Regulatory Focus™ > News Articles > Brazil's President Signs Anti-bribery Law

Brazil's President Signs Anti-bribery Law

Posted 16 August 2013 | By

Brazilian President Dilma Rousseff has signed  the Brazilian Clean Companies Act (BCCA), which for the first time subjects Brazilian and foreign entities having a registered office in Brazil to civil and administrative sanctions for bribing either Brazilian or foreign public officials. Though not specifically targeted as the life sciences sector, the new law will have implications for all companies doing business in that Brazil.

The BCCA prohibits the bribery of domestic and foreign public officials. Bribery is defined in the Act to include promoting, offering or giving, "directly or indirectly, an improper benefit to a public agent or a third person related to him [or her]." 

Unlike the US Foreign Corrupt Practices Act but in line with legislation in many other countries, the BCCA prohibits the offering or making of so-called "facilitation" payments, as well as the use "of a natural or legal third party to hide or cover up the real interests or the identities of the beneficiaries of the acts performed."  Sanctions for violations are not dependent on a finding or criminal or corrupt intent - rather, the BCCA provides that the "legal persons [subject to the Act] shall be held strictly liable, administratively or civilly, for the injurious acts stipulated [in the Act] performed in their interest or benefit, exclusive or not."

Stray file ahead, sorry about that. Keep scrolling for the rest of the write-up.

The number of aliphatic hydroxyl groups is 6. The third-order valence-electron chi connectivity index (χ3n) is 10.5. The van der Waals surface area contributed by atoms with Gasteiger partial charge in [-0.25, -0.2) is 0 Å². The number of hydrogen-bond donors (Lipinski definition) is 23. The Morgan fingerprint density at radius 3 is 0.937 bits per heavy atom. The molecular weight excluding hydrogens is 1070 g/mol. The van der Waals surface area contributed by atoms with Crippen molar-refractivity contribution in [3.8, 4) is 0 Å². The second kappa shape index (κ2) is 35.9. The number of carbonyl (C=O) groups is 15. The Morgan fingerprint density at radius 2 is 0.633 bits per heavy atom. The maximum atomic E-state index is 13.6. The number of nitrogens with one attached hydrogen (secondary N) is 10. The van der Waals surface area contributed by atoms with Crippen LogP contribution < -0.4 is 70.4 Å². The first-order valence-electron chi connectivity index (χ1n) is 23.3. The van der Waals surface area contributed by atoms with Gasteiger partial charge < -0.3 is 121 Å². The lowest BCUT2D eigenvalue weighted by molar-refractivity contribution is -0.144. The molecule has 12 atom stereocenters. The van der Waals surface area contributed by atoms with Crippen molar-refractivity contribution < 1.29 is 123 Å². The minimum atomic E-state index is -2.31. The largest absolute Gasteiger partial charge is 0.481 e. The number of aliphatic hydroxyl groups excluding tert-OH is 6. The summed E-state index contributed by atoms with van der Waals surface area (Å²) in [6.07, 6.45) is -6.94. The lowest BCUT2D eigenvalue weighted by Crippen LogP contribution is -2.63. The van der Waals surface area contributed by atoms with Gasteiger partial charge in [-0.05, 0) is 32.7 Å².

The fines imposed for violations of the Act are significant - up to  20% of the entity's gross billings from the fiscal year prior to the initiation of administrative proceedings or, if the prior fiscal year's revenue cannot be calculated, of 60 million reals (about $26 million). 

Entities violating the Act are also liable to being dissolved or suspended, and are subject to forfeiture and debarment as well as the loss of public "incentives, subsidies, subventions, donations, or loans from public bodies or entities and public financial institutions or those controlled by the public authorities for a minimum period of [one] year and a maximum of [five] years."

India is now the only BRICS (Brazil, Russia, India, China and South Africa) country that has not enacted legislation to prohibit the bribery of public officials by entities operating within the country. South Africa was first, with a law enacted in 2004, China and Russia followed in 2011.



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